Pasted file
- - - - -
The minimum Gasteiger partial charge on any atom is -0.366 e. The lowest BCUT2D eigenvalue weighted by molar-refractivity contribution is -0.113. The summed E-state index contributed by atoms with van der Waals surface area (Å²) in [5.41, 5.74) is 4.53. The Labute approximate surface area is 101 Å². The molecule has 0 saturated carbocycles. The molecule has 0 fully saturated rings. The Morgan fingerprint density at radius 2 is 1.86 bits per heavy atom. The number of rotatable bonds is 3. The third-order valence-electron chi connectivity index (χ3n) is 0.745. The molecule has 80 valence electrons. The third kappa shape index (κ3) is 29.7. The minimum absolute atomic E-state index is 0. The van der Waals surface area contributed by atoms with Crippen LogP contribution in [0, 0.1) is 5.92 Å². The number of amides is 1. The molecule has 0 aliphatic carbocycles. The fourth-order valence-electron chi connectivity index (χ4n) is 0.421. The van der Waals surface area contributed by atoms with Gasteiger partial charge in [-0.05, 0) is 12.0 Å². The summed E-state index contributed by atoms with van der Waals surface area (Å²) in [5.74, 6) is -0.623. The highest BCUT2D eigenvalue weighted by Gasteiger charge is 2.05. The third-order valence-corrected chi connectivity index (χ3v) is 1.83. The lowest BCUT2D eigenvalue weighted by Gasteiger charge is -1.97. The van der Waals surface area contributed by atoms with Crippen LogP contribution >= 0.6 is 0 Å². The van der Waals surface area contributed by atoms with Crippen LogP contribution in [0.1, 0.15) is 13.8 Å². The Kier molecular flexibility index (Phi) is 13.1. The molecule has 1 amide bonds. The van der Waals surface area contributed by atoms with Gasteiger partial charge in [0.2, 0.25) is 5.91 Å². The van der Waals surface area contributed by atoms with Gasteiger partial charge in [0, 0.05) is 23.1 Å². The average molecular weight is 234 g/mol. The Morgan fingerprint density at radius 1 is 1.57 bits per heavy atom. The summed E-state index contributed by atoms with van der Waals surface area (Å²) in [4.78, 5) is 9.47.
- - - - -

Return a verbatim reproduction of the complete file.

The minimum Gasteiger partial charge on any atom is -0.366 e. The lowest BCUT2D eigenvalue weighted by molar-refractivity contribution is -0.113. The summed E-state index contributed by atoms with van der Waals surface area (Å²) in [5.41, 5.74) is 4.53. The Labute approximate surface area is 101 Å². The molecule has 0 saturated carbocycles. The molecule has 0 fully saturated rings. The Morgan fingerprint density at radius 2 is 1.86 bits per heavy atom. The number of rotatable bonds is 3. The third-order valence-electron chi connectivity index (χ3n) is 0.745. The molecule has 80 valence electrons. The third kappa shape index (κ3) is 29.7. The minimum absolute atomic E-state index is 0. The van der Waals surface area contributed by atoms with Crippen LogP contribution in [0, 0.1) is 5.92 Å². The number of amides is 1. The molecule has 0 aliphatic carbocycles. The fourth-order valence-electron chi connectivity index (χ4n) is 0.421. The van der Waals surface area contributed by atoms with Gasteiger partial charge in [-0.05, 0) is 12.0 Å². The summed E-state index contributed by atoms with van der Waals surface area (Å²) in [5.74, 6) is -0.623. The highest BCUT2D eigenvalue weighted by Gasteiger charge is 2.05. The third-order valence-corrected chi connectivity index (χ3v) is 1.83. The lowest BCUT2D eigenvalue weighted by Gasteiger charge is -1.97. The van der Waals surface area contributed by atoms with Crippen LogP contribution >= 0.6 is 0 Å². The van der Waals surface area contributed by atoms with Crippen LogP contribution in [0.1, 0.15) is 13.8 Å². The Kier molecular flexibility index (Phi) is 13.1. The molecule has 1 amide bonds. The van der Waals surface area contributed by atoms with Gasteiger partial charge in [0.2, 0.25) is 5.91 Å². The van der Waals surface area contributed by atoms with Gasteiger partial charge in [0, 0.05) is 23.1 Å². The average molecular weight is 234 g/mol. The Morgan fingerprint density at radius 1 is 1.57 bits per heavy atom. The summed E-state index contributed by atoms with van der Waals surface area (Å²) in [4.78, 5) is 9.47.